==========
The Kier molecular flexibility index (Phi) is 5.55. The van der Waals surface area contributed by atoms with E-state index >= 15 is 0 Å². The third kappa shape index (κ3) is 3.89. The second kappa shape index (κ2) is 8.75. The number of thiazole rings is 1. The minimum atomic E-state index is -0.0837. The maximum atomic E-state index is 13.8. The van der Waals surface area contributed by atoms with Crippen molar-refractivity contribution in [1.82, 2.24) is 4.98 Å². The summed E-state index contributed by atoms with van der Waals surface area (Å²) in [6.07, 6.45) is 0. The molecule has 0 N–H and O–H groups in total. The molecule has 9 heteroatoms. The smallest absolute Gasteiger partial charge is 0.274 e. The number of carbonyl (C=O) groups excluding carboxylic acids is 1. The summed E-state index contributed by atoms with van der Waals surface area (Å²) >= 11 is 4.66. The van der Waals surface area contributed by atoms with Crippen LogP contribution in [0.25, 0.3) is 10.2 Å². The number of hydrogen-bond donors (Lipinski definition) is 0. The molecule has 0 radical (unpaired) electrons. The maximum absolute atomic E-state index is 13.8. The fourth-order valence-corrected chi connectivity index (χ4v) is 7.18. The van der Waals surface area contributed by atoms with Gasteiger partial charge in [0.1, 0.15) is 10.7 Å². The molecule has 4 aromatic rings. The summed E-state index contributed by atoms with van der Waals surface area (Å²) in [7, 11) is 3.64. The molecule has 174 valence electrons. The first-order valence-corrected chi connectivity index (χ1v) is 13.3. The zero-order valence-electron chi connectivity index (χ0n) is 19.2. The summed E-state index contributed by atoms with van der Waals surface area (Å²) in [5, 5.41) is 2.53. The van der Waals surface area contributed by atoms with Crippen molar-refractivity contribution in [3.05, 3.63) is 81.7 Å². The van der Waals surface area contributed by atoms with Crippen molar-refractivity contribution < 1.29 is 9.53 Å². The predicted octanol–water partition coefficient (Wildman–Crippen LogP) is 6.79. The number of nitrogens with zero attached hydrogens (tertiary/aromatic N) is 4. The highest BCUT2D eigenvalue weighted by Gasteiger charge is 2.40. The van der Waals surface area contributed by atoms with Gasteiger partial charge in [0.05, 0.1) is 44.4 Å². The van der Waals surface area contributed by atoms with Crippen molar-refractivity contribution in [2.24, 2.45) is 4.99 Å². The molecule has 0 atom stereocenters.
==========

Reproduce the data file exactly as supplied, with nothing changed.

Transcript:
The Kier molecular flexibility index (Phi) is 5.55. The van der Waals surface area contributed by atoms with E-state index >= 15 is 0 Å². The third kappa shape index (κ3) is 3.89. The second kappa shape index (κ2) is 8.75. The number of thiazole rings is 1. The minimum atomic E-state index is -0.0837. The maximum atomic E-state index is 13.8. The van der Waals surface area contributed by atoms with Crippen molar-refractivity contribution in [1.82, 2.24) is 4.98 Å². The summed E-state index contributed by atoms with van der Waals surface area (Å²) in [6.07, 6.45) is 0. The molecule has 0 N–H and O–H groups in total. The molecule has 9 heteroatoms. The smallest absolute Gasteiger partial charge is 0.274 e. The number of carbonyl (C=O) groups excluding carboxylic acids is 1. The summed E-state index contributed by atoms with van der Waals surface area (Å²) >= 11 is 4.66. The van der Waals surface area contributed by atoms with Crippen LogP contribution in [0.25, 0.3) is 10.2 Å². The number of hydrogen-bond donors (Lipinski definition) is 0. The molecule has 0 radical (unpaired) electrons. The maximum absolute atomic E-state index is 13.8. The fourth-order valence-corrected chi connectivity index (χ4v) is 7.18. The van der Waals surface area contributed by atoms with Gasteiger partial charge in [0.1, 0.15) is 10.7 Å². The molecule has 4 aromatic rings. The summed E-state index contributed by atoms with van der Waals surface area (Å²) in [7, 11) is 3.64. The molecule has 174 valence electrons. The first-order valence-corrected chi connectivity index (χ1v) is 13.3. The zero-order valence-electron chi connectivity index (χ0n) is 19.2. The summed E-state index contributed by atoms with van der Waals surface area (Å²) in [5, 5.41) is 2.53. The van der Waals surface area contributed by atoms with Crippen molar-refractivity contribution in [3.05, 3.63) is 81.7 Å². The van der Waals surface area contributed by atoms with Crippen molar-refractivity contribution < 1.29 is 9.53 Å². The predicted octanol–water partition coefficient (Wildman–Crippen LogP) is 6.79. The number of nitrogens with zero attached hydrogens (tertiary/aromatic N) is 4. The highest BCUT2D eigenvalue weighted by Gasteiger charge is 2.40. The van der Waals surface area contributed by atoms with Gasteiger partial charge in [0.05, 0.1) is 44.4 Å². The van der Waals surface area contributed by atoms with Crippen molar-refractivity contribution in [2.24, 2.45) is 4.99 Å². The molecule has 0 atom stereocenters.